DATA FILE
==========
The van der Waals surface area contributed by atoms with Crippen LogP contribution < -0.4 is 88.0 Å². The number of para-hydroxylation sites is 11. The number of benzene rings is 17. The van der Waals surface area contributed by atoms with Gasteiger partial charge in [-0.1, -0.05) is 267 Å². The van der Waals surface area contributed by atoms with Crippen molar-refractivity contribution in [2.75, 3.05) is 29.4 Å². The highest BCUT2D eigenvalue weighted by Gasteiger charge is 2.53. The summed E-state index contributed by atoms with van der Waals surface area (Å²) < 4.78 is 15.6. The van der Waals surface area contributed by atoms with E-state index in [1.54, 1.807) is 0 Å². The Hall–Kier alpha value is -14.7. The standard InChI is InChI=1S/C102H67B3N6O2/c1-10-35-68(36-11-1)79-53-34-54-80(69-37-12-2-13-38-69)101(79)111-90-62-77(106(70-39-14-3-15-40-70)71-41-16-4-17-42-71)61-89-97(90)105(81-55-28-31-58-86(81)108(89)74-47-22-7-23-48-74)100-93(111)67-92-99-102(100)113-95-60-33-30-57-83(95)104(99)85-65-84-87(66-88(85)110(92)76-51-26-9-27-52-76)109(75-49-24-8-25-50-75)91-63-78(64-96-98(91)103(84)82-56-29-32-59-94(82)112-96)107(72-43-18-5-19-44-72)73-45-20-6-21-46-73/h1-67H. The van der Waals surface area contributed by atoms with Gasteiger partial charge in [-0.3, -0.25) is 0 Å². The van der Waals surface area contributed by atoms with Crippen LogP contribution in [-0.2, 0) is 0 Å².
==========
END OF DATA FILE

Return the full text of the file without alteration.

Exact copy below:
The van der Waals surface area contributed by atoms with Crippen LogP contribution < -0.4 is 88.0 Å². The number of para-hydroxylation sites is 11. The number of benzene rings is 17. The van der Waals surface area contributed by atoms with Gasteiger partial charge in [-0.1, -0.05) is 267 Å². The van der Waals surface area contributed by atoms with Crippen molar-refractivity contribution in [2.75, 3.05) is 29.4 Å². The highest BCUT2D eigenvalue weighted by Gasteiger charge is 2.53. The summed E-state index contributed by atoms with van der Waals surface area (Å²) < 4.78 is 15.6. The van der Waals surface area contributed by atoms with E-state index in [1.54, 1.807) is 0 Å². The Hall–Kier alpha value is -14.7. The standard InChI is InChI=1S/C102H67B3N6O2/c1-10-35-68(36-11-1)79-53-34-54-80(69-37-12-2-13-38-69)101(79)111-90-62-77(106(70-39-14-3-15-40-70)71-41-16-4-17-42-71)61-89-97(90)105(81-55-28-31-58-86(81)108(89)74-47-22-7-23-48-74)100-93(111)67-92-99-102(100)113-95-60-33-30-57-83(95)104(99)85-65-84-87(66-88(85)110(92)76-51-26-9-27-52-76)109(75-49-24-8-25-50-75)91-63-78(64-96-98(91)103(84)82-56-29-32-59-94(82)112-96)107(72-43-18-5-19-44-72)73-45-20-6-21-46-73/h1-67H. The van der Waals surface area contributed by atoms with Gasteiger partial charge in [-0.3, -0.25) is 0 Å². The van der Waals surface area contributed by atoms with Crippen LogP contribution in [-0.2, 0) is 0 Å².